The plaintiff also claims that under the terms of the policy, Nationwide is obligated to indemnify his wage loss at a rate of $1,000 per month and $10,000 total (Id. at ¶ 35). The plaintiff contends that due to the accident, he was unable to work from October 19, 2009 through April 2010 (Id. at ¶ 36); that in April 2010, he tried to return to work, but was unable to complete his job duties due to physical limitations suffered as a result of the accident; that he was laid off in June 2010 and has been unable to work since then (Id. at ¶ 37); and that despite being unable to work for over 10 months due to the accident, Nationwide refused to pay the full amount of his first party wage loss benefits (Id. at ¶ 39).

Based on these allegations, the plaintiff has filed a four-count second amended complaint. In Count I, the plaintiff complains that Nationwide is liable for breach of contract for having improperly denied his UM claim. In Count II, Nationwide is said to have acted in bad faith under Pennsylvania law by denying the plaintiff's UM claim without a reasonable basis. In Count III, the plaintiff claims that Nationwide breached the party's contract by refusing to pay him the full amount of first party wage loss benefits. In Count IV, the plaintiff contends that Nationwide acted in bad faith under Pennsylvania law by denying him wage loss benefits without a reasonable basis.

Nationwide has moved for partial summary judgment on the plaintiff's bad faith claims in Counts II and IV. Summary judgment will be granted "if the movant shows that there is no genuine dispute as to any material fact and the movant is entitled to judgment as a matter of law." Fed.R.Civ.P. 56(a).

The record shows that following the plaintiff's accident, he submitted claims for UM and income loss benefits to Nationwide (Defendant's Concise Statement of Material Facts ["DSMF"] at ¶ 5 and plaintiff's response thereto). On October 20, 2009, one day after the accident, Nationwide obtained a recorded statement from the plaintiff, during which he denied reporting the accident to the police immediately after it occurred (Id. at ¶¶ 6-7).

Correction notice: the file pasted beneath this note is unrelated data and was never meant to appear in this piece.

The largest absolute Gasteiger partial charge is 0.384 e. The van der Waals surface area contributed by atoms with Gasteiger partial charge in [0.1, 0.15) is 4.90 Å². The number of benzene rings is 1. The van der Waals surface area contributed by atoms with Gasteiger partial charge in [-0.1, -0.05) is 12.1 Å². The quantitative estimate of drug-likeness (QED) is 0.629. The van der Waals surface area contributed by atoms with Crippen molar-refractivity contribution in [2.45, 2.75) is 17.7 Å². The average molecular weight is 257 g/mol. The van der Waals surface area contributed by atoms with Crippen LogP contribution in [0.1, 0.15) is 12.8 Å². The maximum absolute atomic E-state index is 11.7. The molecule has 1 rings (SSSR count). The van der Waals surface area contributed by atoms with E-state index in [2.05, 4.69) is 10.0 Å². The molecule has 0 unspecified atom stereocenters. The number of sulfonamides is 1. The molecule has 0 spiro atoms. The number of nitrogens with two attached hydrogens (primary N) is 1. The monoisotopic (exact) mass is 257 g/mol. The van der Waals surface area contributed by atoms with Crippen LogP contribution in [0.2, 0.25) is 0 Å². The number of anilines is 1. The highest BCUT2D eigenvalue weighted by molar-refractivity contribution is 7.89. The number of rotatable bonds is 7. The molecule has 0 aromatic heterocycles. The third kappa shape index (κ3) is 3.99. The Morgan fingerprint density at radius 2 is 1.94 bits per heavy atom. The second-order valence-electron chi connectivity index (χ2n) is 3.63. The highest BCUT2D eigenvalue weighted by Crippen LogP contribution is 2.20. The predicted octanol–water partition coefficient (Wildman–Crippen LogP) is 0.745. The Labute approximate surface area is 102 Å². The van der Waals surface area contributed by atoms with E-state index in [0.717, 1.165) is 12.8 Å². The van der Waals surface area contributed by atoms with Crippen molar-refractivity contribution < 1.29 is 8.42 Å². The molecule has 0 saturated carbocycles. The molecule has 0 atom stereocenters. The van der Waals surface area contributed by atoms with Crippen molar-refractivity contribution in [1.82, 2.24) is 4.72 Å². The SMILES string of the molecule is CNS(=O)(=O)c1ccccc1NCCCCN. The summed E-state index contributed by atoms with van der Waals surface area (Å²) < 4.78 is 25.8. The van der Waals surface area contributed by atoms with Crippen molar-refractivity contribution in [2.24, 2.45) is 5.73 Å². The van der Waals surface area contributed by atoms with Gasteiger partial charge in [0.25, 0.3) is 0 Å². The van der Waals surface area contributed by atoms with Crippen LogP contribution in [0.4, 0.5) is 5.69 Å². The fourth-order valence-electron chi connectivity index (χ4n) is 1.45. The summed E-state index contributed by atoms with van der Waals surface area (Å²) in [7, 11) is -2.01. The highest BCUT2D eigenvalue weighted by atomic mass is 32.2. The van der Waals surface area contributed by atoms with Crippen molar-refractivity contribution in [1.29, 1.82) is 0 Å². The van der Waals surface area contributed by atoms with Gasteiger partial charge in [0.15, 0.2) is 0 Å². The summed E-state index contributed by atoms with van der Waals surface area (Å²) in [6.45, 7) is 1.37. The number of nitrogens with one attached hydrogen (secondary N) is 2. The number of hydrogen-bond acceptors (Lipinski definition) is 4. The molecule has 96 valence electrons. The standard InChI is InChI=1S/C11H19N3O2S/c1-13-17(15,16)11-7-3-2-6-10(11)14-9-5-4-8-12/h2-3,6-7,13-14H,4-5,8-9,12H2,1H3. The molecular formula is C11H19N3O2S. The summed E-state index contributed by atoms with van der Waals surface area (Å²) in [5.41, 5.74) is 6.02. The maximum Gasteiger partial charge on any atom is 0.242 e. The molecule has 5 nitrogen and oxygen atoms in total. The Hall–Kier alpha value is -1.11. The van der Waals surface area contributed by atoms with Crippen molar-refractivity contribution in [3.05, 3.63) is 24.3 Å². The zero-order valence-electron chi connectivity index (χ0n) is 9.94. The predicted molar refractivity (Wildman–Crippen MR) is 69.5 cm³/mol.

The plaintiff's UM claim was assigned to Jalinn Klopp, a claims representative, who contacted the plaintiff on October 21, 2009, two days after the accident (Id. at ¶¶ 8-9). On October 21, 2009, Klopp informed the plaintiff that he needed to report the accident to the police in order to receive UM benefits (Id. at ¶ 10). Klopp advised the plaintiff to file a report with the police department "ASAP" and to contact her with the name of the police department and the incident number, which the plaintiff said he would do (Id. at ¶ 12).

The next day, October 22, 2009, Klopp had another telephone conversation with the plaintiff, who said that he went that day to the Pennsylvania State Police ("PSP") and was given a form to fill out to send to Harrisburg, so as to file a report (Id. at ¶ 13). The plaintiff told Klopp he would fax a copy of the form to her (Id.). On November 9, 2009, Klopp had still not received a faxed a copy of the form, so she had another phone conversation with the plaintiff (Id. at ¶ 14); at that time, the plaintiff told Klopp he filed a report with the PSP and faxed the form to her, but as she did not receive it, he would refax it (Id.).